December 17, 2018
3 min read

Survivors of childhood Hodgkin lymphoma face ongoing risk for solid cancers

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Smita Bhatia

Adults who survived childhood Hodgkin lymphoma have a continued risk for subsequent malignant neoplasms, according to findings published in Cancer.

Researchers observed particularly elevated risks by age 50 years for breast, lung, colorectal and thyroid cancers among high-risk subgroups.

“These findings support the need for continued surveillance of patients with Hodgkin lymphoma, regardless of the era in which they were treated,” Smita Bhatia, MD, MPH, professor and vice chair of outcomes for pediatrics and director of the school of medicine institute for cancer outcomes at University of Alabama at Birmingham, and a HemOnc Today Editorial Board Member, and colleagues wrote.

“... In this large cohort of patients diagnosed with childhood Hodgkin lymphoma and followed for more than 25 years, we identified subgroups of patients with Hodgkin lymphoma at highest risk of developing specific solid subsequent malignant neoplasms,” they added. “The results of the current study also provide evidence for screening parameters in these high-risk subgroups, both with respect to Hodgkin lymphoma diagnosis as well as the attained age of the survivor of Hodgkin lymphoma.”

Because survivors of pediatric Hodgkin lymphoma face an increased risk for subsequent malignant neoplasms, Bhatia and colleagues conducted an extended follow-up of the Late Effects Study Group — initiated in 1979 as a multinational group of children diagnosed with Hodgkin lymphoma and other cancers between 1955 and 1979 when aged 16 years or younger —to identify patients at highest risk to support risk-based screening recommendations.

As only one hematologic malignancy had been reported since a prior update, the current update mainly analyzed solid secondary malignancies.

Researchers determined risk for solid subsequent malignant neoplasms by comparing the number of person-years at risk under observation with standardized incidence ratios they calculated based on SEER rates.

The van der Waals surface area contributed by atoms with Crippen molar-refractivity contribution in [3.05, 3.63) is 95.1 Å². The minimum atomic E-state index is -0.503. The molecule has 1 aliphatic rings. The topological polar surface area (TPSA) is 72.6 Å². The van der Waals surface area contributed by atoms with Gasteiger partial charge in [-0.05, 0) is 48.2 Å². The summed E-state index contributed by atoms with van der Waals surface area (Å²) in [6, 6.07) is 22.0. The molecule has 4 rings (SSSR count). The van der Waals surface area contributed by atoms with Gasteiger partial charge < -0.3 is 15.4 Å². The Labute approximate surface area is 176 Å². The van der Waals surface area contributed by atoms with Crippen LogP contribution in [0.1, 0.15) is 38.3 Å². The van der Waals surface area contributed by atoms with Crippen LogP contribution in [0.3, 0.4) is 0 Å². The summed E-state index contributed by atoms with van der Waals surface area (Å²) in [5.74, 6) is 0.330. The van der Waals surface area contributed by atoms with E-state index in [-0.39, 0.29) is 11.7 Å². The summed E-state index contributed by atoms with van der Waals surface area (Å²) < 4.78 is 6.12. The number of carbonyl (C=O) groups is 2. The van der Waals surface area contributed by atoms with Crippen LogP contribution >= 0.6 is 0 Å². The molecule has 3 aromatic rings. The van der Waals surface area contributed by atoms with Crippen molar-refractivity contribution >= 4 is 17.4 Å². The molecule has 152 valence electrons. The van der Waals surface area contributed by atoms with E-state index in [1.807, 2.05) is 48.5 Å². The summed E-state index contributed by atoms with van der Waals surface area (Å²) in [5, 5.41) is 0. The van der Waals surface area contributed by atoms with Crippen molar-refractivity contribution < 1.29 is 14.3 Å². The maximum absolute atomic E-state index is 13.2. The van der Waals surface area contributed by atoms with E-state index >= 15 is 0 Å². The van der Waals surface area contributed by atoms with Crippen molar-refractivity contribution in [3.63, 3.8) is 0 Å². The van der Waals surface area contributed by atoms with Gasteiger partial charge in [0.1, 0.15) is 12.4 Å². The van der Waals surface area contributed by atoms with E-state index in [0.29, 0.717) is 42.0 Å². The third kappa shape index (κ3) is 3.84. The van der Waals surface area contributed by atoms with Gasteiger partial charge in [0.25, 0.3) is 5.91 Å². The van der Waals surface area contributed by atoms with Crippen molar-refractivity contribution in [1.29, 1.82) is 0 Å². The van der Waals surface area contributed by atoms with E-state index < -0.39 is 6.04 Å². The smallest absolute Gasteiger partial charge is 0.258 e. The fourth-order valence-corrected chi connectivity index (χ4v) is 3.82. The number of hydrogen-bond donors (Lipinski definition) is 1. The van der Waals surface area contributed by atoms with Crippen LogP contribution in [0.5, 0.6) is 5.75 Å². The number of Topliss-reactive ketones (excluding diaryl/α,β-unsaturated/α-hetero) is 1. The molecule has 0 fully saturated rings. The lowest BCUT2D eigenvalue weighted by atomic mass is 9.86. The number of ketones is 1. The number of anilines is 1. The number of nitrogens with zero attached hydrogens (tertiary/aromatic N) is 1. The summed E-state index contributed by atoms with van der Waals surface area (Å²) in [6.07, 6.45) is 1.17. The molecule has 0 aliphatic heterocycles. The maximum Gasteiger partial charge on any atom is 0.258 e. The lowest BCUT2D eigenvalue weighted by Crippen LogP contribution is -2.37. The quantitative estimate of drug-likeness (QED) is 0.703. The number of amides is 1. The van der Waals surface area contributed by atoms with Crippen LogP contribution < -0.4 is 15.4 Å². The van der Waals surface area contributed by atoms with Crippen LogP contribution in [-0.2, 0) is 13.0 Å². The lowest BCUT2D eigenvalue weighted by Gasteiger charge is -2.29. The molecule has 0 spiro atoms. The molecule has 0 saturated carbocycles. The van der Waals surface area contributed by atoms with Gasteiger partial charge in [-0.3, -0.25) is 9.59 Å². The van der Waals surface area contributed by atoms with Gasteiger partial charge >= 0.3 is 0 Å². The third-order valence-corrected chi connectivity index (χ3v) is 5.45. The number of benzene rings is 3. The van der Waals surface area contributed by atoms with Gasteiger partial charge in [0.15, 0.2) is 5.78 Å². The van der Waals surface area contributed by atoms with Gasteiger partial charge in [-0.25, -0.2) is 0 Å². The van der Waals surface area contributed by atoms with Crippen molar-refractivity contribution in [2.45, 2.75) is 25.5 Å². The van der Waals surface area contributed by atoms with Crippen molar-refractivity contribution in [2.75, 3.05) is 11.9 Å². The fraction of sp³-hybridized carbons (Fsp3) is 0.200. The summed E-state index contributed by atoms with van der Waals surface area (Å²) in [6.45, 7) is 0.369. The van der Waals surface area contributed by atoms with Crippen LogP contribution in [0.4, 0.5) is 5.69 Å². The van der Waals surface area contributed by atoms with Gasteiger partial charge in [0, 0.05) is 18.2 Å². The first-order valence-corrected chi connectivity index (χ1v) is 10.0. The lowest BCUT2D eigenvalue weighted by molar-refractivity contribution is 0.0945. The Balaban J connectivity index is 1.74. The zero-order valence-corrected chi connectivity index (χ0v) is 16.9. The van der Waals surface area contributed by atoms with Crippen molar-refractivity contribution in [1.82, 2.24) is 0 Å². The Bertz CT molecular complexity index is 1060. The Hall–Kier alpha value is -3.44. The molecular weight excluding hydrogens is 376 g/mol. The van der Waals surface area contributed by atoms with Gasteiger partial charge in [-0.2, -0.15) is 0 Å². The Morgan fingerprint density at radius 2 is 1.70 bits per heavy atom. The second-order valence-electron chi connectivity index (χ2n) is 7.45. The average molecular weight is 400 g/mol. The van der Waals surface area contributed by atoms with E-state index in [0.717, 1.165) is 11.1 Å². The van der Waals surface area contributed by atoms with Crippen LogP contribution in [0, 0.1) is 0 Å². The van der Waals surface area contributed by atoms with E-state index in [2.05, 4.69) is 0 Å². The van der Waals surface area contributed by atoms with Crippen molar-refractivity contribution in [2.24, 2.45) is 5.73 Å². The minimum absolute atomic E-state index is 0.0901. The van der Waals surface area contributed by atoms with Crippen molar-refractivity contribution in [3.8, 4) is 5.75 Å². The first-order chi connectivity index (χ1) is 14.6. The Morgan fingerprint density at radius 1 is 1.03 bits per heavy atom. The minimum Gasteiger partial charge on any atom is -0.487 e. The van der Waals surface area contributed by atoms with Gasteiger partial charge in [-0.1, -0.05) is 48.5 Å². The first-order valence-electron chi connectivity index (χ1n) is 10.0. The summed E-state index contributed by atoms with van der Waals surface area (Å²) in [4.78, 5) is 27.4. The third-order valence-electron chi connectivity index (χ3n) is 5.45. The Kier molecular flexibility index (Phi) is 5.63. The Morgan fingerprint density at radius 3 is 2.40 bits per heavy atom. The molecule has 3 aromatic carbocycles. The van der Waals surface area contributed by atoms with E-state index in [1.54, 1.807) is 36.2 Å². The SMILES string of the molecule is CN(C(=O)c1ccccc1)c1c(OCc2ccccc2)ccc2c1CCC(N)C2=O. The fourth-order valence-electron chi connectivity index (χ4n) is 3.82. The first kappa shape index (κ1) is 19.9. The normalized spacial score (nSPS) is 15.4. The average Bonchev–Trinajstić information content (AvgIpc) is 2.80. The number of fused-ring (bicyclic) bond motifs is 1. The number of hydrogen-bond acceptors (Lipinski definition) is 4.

Median follow-up was 26.6 years.

The analysis included 1,136 patients diagnosed with Hodgkin lymphoma when aged younger than 17 years (median age, 11 years; range, birth-16) who the researchers followed for 23,212 person-years after diagnosis.

Of these patients, 162 developed 196 solid subsequent malignant neoplasms, including 54 patients with breast cancer, 34 with basal cell carcinoma, 30 with thyroid cancer, 15 with colorectal cancer, 11 with lung cancer and 40 with other malignancies.

Researchers calculated a cumulative incidence of any solid subsequent malignant neoplasm of 26.4% (95% CI, 22.4-30.5) at 40 years after Hodgkin lymphoma diagnosis and 27.2% (95% CI, 23.2-31.5) at 50 years after diagnosis.


Compared with the general population, the study group appeared to be at 14 times (SIR = 14; 95% CI, 12-16.3) the risk for developing a solid subsequent malignant neoplasm.

Results of a multivariable analysis showed an increased risk for solid subsequent malignant neoplasm among women (HR = 1.8; 95% CI, 1.3-2.5) and after radiation (HR = 4.8; 95% CI, 1.8-19.7).

Researchers then sought to define high-risk groups. They found that females diagnosed with Hodgkin lymphoma when aged 10 to 16 years (HR = 9; 95% CI, 2.8-55.4) and who were treated with chest radiotherapy (HR = 5; 95% CI, 1.5-30.7) were at the greatest risk for subsequent breast cancer; males who underwent chest radiotherapy at age 10 years or younger had the highest risk for lung cancer; those who received high-dose alkylating agents (HR = 5.1; 95% CI, 1.3-33.6) or abdominal/pelvic radiotherapy (HR = 3.6; 95% CI, 1.1-16.1) were at increased risk for colorectal cancer; and females (HR = 2.1; 95% CI, 1-4.4) and those treated when aged younger than 10 years (HR = 3; 95% CI, 1.4-6.7) were at greatest risk for thyroid cancer.

In these specific high-risk subgroups, cumulative incidence rates by age 50 years were 45.3% for breast cancer, 4.2% for lung cancer, 9.5% for colorectal cancer and 17.3% for thyroid cancer.

“This large, multi-institutional, international cohort of childhood Hodgkin lymphoma allowed us to determine the risk of new solid cancers such as breast cancer, colorectal cancer and thyroid cancer,” Bhatia said in a press release. “More importantly, we were able to use host and clinical characteristics to identify subgroups of Hodgkin lymphoma survivors who were particularly vulnerable to developing these new cancers.”– by Jennifer Byrne

Disclosures : The authors report no relevant financial disclosures.